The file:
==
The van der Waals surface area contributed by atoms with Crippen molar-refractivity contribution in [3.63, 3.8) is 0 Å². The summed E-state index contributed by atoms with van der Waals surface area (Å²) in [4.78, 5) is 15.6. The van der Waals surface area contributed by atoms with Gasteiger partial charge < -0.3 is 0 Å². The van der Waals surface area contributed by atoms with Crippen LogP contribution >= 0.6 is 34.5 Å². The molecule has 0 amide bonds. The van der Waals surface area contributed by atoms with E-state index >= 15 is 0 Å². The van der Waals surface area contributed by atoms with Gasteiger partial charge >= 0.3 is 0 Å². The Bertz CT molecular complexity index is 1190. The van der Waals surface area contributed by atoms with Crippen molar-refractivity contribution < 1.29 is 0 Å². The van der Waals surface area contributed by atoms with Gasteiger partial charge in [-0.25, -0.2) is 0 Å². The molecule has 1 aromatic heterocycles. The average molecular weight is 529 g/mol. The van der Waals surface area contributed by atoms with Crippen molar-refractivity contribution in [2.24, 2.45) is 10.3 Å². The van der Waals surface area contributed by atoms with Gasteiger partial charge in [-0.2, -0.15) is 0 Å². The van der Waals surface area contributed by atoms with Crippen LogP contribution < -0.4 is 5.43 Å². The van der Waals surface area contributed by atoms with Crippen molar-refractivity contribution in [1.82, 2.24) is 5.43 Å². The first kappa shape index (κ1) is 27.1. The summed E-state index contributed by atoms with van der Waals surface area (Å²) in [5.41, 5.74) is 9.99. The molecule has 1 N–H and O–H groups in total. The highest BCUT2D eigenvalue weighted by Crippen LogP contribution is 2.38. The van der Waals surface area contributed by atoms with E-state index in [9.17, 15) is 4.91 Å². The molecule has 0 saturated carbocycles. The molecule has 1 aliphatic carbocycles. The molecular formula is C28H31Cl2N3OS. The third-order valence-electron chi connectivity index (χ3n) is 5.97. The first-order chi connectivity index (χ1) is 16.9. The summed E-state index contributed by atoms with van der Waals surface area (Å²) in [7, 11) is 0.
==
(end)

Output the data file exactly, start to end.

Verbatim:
The van der Waals surface area contributed by atoms with Crippen molar-refractivity contribution in [3.63, 3.8) is 0 Å². The summed E-state index contributed by atoms with van der Waals surface area (Å²) in [4.78, 5) is 15.6. The van der Waals surface area contributed by atoms with Gasteiger partial charge < -0.3 is 0 Å². The van der Waals surface area contributed by atoms with Crippen LogP contribution >= 0.6 is 34.5 Å². The molecule has 0 amide bonds. The van der Waals surface area contributed by atoms with E-state index >= 15 is 0 Å². The van der Waals surface area contributed by atoms with Gasteiger partial charge >= 0.3 is 0 Å². The Bertz CT molecular complexity index is 1190. The van der Waals surface area contributed by atoms with Crippen molar-refractivity contribution < 1.29 is 0 Å². The van der Waals surface area contributed by atoms with Gasteiger partial charge in [-0.25, -0.2) is 0 Å². The molecule has 1 aromatic heterocycles. The average molecular weight is 529 g/mol. The van der Waals surface area contributed by atoms with Crippen molar-refractivity contribution in [2.24, 2.45) is 10.3 Å². The van der Waals surface area contributed by atoms with Gasteiger partial charge in [-0.2, -0.15) is 0 Å². The van der Waals surface area contributed by atoms with Crippen LogP contribution < -0.4 is 5.43 Å². The van der Waals surface area contributed by atoms with Crippen molar-refractivity contribution in [1.82, 2.24) is 5.43 Å². The first kappa shape index (κ1) is 27.1. The summed E-state index contributed by atoms with van der Waals surface area (Å²) in [5.41, 5.74) is 9.99. The molecule has 1 N–H and O–H groups in total. The highest BCUT2D eigenvalue weighted by Crippen LogP contribution is 2.38. The van der Waals surface area contributed by atoms with E-state index in [9.17, 15) is 4.91 Å². The molecule has 0 saturated carbocycles. The molecule has 1 aliphatic carbocycles. The molecular formula is C28H31Cl2N3OS. The third-order valence-electron chi connectivity index (χ3n) is 5.97. The first-order chi connectivity index (χ1) is 16.9. The summed E-state index contributed by atoms with van der Waals surface area (Å²) in [7, 11) is 0.